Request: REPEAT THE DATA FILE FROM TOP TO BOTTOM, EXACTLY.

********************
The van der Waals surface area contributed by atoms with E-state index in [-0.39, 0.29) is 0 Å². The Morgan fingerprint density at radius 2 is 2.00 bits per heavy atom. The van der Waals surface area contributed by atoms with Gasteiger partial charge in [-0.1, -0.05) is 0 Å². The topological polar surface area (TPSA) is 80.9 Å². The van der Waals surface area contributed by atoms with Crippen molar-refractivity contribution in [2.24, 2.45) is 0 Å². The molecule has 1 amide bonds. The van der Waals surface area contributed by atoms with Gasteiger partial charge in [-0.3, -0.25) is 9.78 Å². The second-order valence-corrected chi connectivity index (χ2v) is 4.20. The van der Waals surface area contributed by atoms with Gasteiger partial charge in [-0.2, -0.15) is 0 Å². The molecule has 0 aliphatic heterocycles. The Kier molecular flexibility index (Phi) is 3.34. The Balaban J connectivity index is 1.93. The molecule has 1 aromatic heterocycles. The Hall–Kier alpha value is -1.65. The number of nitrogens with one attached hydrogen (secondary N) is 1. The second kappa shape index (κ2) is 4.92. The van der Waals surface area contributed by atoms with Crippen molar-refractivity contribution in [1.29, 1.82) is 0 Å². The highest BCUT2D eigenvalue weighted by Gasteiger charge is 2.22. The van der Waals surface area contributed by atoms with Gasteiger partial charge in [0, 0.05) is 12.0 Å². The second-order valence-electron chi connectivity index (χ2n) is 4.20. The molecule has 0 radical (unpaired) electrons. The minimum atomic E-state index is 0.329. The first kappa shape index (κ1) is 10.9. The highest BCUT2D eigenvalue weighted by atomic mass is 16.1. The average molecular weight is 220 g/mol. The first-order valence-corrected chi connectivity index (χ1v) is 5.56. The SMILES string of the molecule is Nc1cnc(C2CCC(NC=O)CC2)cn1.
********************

The van der Waals surface area contributed by atoms with E-state index in [-0.39, 0.29) is 0 Å². The Morgan fingerprint density at radius 2 is 2.00 bits per heavy atom. The van der Waals surface area contributed by atoms with Gasteiger partial charge in [-0.1, -0.05) is 0 Å². The topological polar surface area (TPSA) is 80.9 Å². The van der Waals surface area contributed by atoms with Crippen molar-refractivity contribution in [2.24, 2.45) is 0 Å². The molecule has 1 amide bonds. The van der Waals surface area contributed by atoms with Gasteiger partial charge in [-0.3, -0.25) is 9.78 Å². The second-order valence-corrected chi connectivity index (χ2v) is 4.20. The van der Waals surface area contributed by atoms with Gasteiger partial charge in [-0.2, -0.15) is 0 Å². The molecule has 0 aliphatic heterocycles. The Kier molecular flexibility index (Phi) is 3.34. The Balaban J connectivity index is 1.93. The molecule has 1 aromatic heterocycles. The Hall–Kier alpha value is -1.65. The number of nitrogens with one attached hydrogen (secondary N) is 1. The second kappa shape index (κ2) is 4.92. The van der Waals surface area contributed by atoms with Crippen molar-refractivity contribution in [1.29, 1.82) is 0 Å². The highest BCUT2D eigenvalue weighted by Gasteiger charge is 2.22. The van der Waals surface area contributed by atoms with Gasteiger partial charge in [0, 0.05) is 12.0 Å². The second-order valence-electron chi connectivity index (χ2n) is 4.20. The molecule has 0 radical (unpaired) electrons. The minimum atomic E-state index is 0.329. The first kappa shape index (κ1) is 10.9. The highest BCUT2D eigenvalue weighted by atomic mass is 16.1. The average molecular weight is 220 g/mol. The first-order valence-corrected chi connectivity index (χ1v) is 5.56. The SMILES string of the molecule is Nc1cnc(C2CCC(NC=O)CC2)cn1.